On the heels of my exchange with Peter Gabel about the relationship of science and religion, Tikkun Daily intern Sarah Ackley has written an excellent summation of the late evolutionary biologist Stephen Jay Gould's non-overlapping magisteria (NOMA) model, one bolstered by insights from Catholic theologian Hans Kung.
Ackley points out that Gould insisted that "the two magisteria bump right up against each other, interdigitating in wondrously complex ways along their joint border." This observation is of particular interest to me because, until now, I'd mistakingly believed that Gould felt there was no exchange between the two, non-overlapping realms.
As I wrote in "Matthew Day Jackson's Wonderful Artifacts," in October 2008,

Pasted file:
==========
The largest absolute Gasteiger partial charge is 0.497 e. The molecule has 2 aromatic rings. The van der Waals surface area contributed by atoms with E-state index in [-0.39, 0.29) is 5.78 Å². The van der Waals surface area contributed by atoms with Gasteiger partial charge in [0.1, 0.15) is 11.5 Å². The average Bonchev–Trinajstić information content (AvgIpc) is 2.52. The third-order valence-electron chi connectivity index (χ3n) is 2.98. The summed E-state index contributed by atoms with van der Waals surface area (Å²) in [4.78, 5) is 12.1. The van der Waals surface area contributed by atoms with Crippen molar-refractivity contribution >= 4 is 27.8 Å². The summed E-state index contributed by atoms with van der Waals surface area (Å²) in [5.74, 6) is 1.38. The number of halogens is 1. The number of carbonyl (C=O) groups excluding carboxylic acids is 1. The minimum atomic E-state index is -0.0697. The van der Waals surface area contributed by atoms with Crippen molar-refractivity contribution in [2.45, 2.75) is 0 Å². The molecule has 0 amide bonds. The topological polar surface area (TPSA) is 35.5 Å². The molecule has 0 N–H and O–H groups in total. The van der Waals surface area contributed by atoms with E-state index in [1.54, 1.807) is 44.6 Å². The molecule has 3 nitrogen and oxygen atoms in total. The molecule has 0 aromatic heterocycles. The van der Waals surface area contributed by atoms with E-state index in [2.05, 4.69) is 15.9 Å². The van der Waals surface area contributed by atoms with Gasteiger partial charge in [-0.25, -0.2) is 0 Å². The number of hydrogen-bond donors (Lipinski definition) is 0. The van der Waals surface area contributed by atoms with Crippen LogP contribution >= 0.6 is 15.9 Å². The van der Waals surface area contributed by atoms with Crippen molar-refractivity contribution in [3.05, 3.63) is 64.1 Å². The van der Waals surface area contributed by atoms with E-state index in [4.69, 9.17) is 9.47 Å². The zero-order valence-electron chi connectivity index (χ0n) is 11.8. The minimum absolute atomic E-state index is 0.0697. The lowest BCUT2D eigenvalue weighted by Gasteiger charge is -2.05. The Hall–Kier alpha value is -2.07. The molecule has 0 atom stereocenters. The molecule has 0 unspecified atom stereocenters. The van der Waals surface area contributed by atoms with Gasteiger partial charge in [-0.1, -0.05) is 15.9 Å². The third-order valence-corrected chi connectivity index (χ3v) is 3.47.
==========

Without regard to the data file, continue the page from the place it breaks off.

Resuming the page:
"Whereas Gould posits that the magisteria of religion and science are nonoverlapping, I would argue that, where their circles meet, the membrane is permeable. This bleeding of one into the other represents the pinnacle of art and philosophy.”It's clear to me now that Gould and I were on the same page all along (or, more accurately, I was on Gould's page)!
Read Ackley's TD piece here. Above, I've included a NOMA diagram that I created for the essay on Matthew Day Jackson.